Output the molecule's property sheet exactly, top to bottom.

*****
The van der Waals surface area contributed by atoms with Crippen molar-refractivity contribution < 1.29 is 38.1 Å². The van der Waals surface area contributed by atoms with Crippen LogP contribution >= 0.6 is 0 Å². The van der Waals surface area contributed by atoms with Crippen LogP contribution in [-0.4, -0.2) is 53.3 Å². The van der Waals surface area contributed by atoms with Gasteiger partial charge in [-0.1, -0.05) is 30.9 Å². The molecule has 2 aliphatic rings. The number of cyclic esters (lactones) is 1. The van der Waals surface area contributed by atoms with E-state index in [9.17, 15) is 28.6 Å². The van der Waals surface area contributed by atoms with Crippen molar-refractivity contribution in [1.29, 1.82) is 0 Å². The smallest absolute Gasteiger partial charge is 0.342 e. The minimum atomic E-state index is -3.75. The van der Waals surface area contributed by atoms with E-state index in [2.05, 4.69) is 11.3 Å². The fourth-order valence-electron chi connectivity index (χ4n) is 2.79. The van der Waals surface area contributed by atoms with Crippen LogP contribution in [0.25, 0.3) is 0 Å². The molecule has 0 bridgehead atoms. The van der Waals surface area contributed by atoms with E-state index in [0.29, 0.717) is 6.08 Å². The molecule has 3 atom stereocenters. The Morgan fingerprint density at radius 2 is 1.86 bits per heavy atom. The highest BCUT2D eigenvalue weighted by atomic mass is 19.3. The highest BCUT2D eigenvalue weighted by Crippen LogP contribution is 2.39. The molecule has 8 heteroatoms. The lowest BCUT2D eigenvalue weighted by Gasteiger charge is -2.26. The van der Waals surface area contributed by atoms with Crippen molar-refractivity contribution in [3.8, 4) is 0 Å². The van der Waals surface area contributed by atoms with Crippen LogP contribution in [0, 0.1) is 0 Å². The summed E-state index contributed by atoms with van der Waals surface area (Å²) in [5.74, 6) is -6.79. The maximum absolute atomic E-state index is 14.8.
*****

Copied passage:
The van der Waals surface area contributed by atoms with Crippen molar-refractivity contribution < 1.29 is 38.1 Å². The van der Waals surface area contributed by atoms with Crippen LogP contribution >= 0.6 is 0 Å². The van der Waals surface area contributed by atoms with Crippen LogP contribution in [-0.4, -0.2) is 53.3 Å². The van der Waals surface area contributed by atoms with Gasteiger partial charge in [-0.1, -0.05) is 30.9 Å². The molecule has 2 aliphatic rings. The number of cyclic esters (lactones) is 1. The van der Waals surface area contributed by atoms with E-state index in [9.17, 15) is 28.6 Å². The van der Waals surface area contributed by atoms with Crippen molar-refractivity contribution in [1.29, 1.82) is 0 Å². The smallest absolute Gasteiger partial charge is 0.342 e. The minimum atomic E-state index is -3.75. The van der Waals surface area contributed by atoms with E-state index in [2.05, 4.69) is 11.3 Å². The fourth-order valence-electron chi connectivity index (χ4n) is 2.79. The van der Waals surface area contributed by atoms with Crippen LogP contribution in [0.25, 0.3) is 0 Å². The molecule has 0 bridgehead atoms. The van der Waals surface area contributed by atoms with E-state index in [0.29, 0.717) is 6.08 Å². The molecule has 3 atom stereocenters. The Morgan fingerprint density at radius 2 is 1.86 bits per heavy atom. The highest BCUT2D eigenvalue weighted by atomic mass is 19.3. The highest BCUT2D eigenvalue weighted by Crippen LogP contribution is 2.39. The molecule has 8 heteroatoms. The lowest BCUT2D eigenvalue weighted by Gasteiger charge is -2.26. The van der Waals surface area contributed by atoms with Crippen molar-refractivity contribution in [3.8, 4) is 0 Å². The van der Waals surface area contributed by atoms with Crippen LogP contribution in [0, 0.1) is 0 Å². The summed E-state index contributed by atoms with van der Waals surface area (Å²) in [5.74, 6) is -6.79. The maximum absolute atomic E-state index is 14.8.